Originally Posted by witchypants
BTW, I'm not trying to say that my sources are correct and yours aren't. Admitedly "Your Vegetarian Pregnancy' is NOT my favorite nutrition book. I think the thing with vitamin A is to read up on as much as you can then ultimately do what feels most right for you and your body. But that's just my $0.02!
WAPF stands for the Weston A Price Foundation, a group that's trying to make the nutritional findings of Weston A Price (who lived in the early 20th century, so he was long gone before the Foundation was established) accessible and interpret it for modern US life.
The basic finding of Price's work is that healthy groups of people, who were not consuming modern convenience foods (refined flour, sugar, etc) ate a TON more preformed fat soluble vitamins than most groups, and they had almost no dental decay, they had perfectly formed dental arches (instead of arched palates or overbites or crowded teeth) and their health, in general, was quite good (given oftentimes no access to emergency medical care, which is sometimes necessary).
The commonality he found between different groups of people, on different continents, was high vitamin A consumption (pre-formed, from animal products), dietary vitamin D consumption (in addition to more time spent in the sun) and another fat-soluble vitamin that he could measure in some limited ways, that seems to be vitamin K2, also found in animal fats (not in plants). These people also consumed a lot more minerals than us, but the difference in fat-soluble vitamins was 10x the current diet of the day (1930s US).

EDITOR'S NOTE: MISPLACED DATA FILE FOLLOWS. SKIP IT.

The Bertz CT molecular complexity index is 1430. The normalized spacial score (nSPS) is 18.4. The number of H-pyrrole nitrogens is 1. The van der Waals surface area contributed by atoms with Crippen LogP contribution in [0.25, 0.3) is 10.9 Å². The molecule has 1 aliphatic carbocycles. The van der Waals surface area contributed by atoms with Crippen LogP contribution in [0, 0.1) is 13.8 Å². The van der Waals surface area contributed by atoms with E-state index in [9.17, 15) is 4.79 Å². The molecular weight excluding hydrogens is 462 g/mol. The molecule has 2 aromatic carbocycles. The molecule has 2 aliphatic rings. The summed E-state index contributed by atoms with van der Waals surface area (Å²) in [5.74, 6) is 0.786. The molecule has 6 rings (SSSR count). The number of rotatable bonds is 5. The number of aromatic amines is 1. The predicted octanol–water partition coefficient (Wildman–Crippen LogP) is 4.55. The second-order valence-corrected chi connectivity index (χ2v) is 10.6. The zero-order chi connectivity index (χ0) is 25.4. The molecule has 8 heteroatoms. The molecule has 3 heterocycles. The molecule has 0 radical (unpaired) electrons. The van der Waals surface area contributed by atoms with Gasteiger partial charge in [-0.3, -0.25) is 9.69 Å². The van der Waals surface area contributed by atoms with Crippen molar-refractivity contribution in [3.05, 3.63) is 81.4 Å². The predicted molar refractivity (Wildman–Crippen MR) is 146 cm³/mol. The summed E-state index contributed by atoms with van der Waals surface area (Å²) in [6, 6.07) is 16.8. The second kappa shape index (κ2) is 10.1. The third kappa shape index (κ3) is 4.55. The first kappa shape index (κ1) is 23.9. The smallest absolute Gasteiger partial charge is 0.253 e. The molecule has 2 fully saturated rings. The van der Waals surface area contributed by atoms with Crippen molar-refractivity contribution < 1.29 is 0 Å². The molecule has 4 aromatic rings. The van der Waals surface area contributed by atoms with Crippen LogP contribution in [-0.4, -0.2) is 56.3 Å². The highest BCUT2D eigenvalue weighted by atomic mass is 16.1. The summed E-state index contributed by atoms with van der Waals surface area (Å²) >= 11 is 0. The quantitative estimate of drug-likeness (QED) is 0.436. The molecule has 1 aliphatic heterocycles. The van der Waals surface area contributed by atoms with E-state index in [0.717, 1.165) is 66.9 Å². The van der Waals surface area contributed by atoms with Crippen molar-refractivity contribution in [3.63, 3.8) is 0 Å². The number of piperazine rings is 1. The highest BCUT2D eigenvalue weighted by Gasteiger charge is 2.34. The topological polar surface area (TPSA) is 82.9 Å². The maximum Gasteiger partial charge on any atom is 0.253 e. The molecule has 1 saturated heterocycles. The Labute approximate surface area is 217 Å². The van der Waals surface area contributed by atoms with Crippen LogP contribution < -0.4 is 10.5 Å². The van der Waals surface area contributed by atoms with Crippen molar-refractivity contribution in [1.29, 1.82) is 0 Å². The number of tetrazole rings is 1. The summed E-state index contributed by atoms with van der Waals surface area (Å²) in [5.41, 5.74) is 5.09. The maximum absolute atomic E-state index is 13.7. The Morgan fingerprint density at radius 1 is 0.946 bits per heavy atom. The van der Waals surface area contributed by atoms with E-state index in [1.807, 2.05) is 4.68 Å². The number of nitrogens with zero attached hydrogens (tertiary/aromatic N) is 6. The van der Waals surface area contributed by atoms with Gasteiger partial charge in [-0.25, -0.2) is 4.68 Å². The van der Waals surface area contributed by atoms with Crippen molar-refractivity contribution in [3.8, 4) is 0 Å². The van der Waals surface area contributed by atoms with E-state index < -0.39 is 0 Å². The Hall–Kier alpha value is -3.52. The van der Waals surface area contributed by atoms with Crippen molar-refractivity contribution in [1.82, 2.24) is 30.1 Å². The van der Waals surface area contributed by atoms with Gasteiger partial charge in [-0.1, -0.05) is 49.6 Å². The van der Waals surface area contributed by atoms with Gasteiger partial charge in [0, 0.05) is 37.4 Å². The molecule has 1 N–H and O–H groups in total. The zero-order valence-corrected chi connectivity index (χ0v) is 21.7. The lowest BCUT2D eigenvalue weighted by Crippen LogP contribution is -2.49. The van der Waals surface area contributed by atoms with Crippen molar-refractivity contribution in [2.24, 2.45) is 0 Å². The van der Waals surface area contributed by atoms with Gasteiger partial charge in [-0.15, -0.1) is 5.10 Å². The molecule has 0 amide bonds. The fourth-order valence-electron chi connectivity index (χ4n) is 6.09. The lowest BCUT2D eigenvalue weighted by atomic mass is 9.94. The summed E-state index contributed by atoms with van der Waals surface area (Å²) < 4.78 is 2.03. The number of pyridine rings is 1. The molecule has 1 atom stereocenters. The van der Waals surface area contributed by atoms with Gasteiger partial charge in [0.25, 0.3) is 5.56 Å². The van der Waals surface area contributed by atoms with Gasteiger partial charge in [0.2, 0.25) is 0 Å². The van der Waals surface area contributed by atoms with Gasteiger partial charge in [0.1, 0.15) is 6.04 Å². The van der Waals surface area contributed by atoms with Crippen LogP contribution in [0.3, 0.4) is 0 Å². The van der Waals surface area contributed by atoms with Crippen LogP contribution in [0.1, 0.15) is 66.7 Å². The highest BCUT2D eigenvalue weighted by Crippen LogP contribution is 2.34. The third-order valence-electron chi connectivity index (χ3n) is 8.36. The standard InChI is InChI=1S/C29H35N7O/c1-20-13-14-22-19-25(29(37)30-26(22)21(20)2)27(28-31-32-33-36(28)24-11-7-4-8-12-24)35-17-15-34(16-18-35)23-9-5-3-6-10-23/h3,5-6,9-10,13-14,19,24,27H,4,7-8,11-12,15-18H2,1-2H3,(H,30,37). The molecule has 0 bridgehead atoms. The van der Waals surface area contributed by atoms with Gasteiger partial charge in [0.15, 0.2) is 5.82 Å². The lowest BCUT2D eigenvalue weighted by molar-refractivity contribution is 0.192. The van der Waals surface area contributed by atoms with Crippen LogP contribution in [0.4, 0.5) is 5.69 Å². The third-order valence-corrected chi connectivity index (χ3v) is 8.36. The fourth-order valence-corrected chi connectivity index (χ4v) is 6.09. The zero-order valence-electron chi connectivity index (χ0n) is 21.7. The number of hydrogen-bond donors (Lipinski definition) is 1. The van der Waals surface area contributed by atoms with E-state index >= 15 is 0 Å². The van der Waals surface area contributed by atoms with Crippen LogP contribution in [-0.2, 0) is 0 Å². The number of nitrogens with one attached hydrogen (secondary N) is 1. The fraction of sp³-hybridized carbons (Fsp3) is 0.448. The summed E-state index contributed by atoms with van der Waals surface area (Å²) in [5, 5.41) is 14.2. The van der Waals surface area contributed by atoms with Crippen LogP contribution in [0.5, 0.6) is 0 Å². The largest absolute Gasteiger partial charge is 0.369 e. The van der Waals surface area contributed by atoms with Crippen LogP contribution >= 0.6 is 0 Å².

Price wrote a great book, Nutrition and Physical Degeneration, that I think is a great read (in terms of info, it's a bit hard to get through in places, and the language is somewhat archaic). It also has great pictures that show kids' faces become progressively narrower and more pinched the more pregnancies mom has, in societies that ate the modern low-nutrient foods, whereas this didn't happen in the groups that followed the high fat-soluble vitamin diet.
This is fundamental to Price's findings, and that's why the discussion develops, because particularly the vitamin A issue is in direct conflict to the conventional dietary advice given to pregnant women in the US, so it's a cause of some stress and it does take personal research into the topic.